LLeaverI must admit I wasn’t expecting much. But being an avid supporter of Aussie genre films, I felt it was my duty to give the DVD There’s Something in the Pilliga a chance. Thankfully any preconceived notions I had about ANOTHER “found footage” film weren’t realized and I was most pleasantly surprised. One of the key points that differentiates this particular film from the hoard of others is the wonderful performances of all concerned. There’s isn’t a dud to be seen. Highlight acting-wise, in my estimation, was that of Leoni Leaver as “Liz”. A great naturalistic performance by an actress who will hopefully go far. Somehow she consented to answering some of my inane questions, presented here for all you Love & Pop types…

Crimson Celluloid: I must say that when I saw the DVD for There’s Something in the Pilliga sitting on the shelf, I didn’t hold out much hope for anything too good. I have come to loathe the “found footage” genre. But I was very pleasantly surprised. What kind of reactions has the film received?

Leoni Leaver: I’m glad you were pleasantly surprised! It has been really positively received, which is fantastic! The genre itself has got quite a big cult following, which helped! For an actor, filming in that style was great, very different, and challenging. I loved it! The found footage style on the big cinema screen did make a few people a little sea sick, but it didn’t put them off the film thankfully. One happy viewer even said he “enjoyed that feeling that it gave him.” On the flip side, some people said they enjoyed the style as it made them feel like they were right there with us in the action because of the movement. Of course, not everyone is going to enjoy the genre and style, but like the director Dane Millerd says, “It may not be everyone’s cup of tea, but it is going to be a lot of people’s shot of whiskey!”

CC: A good part of the success of the film is the very naturalistic performances of the cast. What can you tell us about the audition process? What do you think, all modesty aside, lead you to be cast as Liz?

LL: Why thank you, that is lovely of you to say, what a compliment! That’s the first rule of acting, don’t get caught acting! I am hoping that it was my show reel and CV from StarNow that caught the directors eye, but who knows? I think I had a photo on my profile that looked like what the Director was after for Liz too, so my short denim shorts finally came in handy. The role of Liz had already been cast, however, luckily for me the actress had pulled out. Dane said that he had wanted me for the role from the beginning, but was worried about the distance, as I was from W.A. at the time. Once again lucky for me, he decided to take a risk and gave me a call. I auditioned via Skype and as they say, the rest is history. I moved to Melbourne and drove to NSW for rehearsals and filming in my broken down Kombi. I had also been planning to dye my hair red, and when Dane said he wanted red for the film I knew that it was meant to be. However, I always pride myself in being a highly professional and prepared actor that can transform into any role I am taking on, with or without a change in hair colour!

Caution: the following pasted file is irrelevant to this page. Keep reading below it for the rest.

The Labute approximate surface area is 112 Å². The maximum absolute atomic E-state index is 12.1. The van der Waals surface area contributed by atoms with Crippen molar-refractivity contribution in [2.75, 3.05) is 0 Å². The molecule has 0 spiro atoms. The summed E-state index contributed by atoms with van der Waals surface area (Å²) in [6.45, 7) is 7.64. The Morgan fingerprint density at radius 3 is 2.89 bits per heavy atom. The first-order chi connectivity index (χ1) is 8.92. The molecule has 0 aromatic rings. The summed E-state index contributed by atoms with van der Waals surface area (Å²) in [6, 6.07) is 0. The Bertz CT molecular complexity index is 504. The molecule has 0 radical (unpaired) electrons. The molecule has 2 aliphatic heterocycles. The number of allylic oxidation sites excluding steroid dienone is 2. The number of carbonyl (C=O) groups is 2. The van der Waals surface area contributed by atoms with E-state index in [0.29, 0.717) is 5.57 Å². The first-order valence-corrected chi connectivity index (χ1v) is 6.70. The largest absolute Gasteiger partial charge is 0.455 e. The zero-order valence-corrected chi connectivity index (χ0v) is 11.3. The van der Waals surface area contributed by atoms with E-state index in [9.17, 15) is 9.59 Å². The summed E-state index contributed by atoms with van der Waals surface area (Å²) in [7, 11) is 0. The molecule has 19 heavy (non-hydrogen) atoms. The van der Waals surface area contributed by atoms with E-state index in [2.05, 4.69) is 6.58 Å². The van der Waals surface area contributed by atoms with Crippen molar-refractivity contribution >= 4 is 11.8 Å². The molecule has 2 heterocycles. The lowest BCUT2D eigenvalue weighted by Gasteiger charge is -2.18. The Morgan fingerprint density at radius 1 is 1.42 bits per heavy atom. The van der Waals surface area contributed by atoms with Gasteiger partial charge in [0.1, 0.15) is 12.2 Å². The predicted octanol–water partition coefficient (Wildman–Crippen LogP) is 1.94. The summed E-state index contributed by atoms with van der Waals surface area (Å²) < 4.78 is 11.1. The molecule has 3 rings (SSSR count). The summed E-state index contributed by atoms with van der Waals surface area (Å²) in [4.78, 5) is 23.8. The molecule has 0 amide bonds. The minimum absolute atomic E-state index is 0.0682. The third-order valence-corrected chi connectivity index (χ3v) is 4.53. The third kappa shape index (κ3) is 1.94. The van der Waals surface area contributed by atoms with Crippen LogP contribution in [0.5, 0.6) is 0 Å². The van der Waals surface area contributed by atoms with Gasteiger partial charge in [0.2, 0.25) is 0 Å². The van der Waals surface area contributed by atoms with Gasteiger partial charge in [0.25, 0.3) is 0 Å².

CC: It seems, to this casual viewer, that a lot of the dialogue was improvised. That may not be the case and it may just be a case of very realistic performances. Was there much space for improvisation?

LL: Actually we were pretty close to script most of the time, we were definitely given the freedom and creative licence to change certain words if they didn’t fit our character, but we didn’t really need to, that’s good writing for you! I am pretty sure we added quite a few more profanities that weren’t in the script though. Naughty potty mouths, the characters made us do it!

CC: What can you tell us about the shoot? Was it especially gruelling?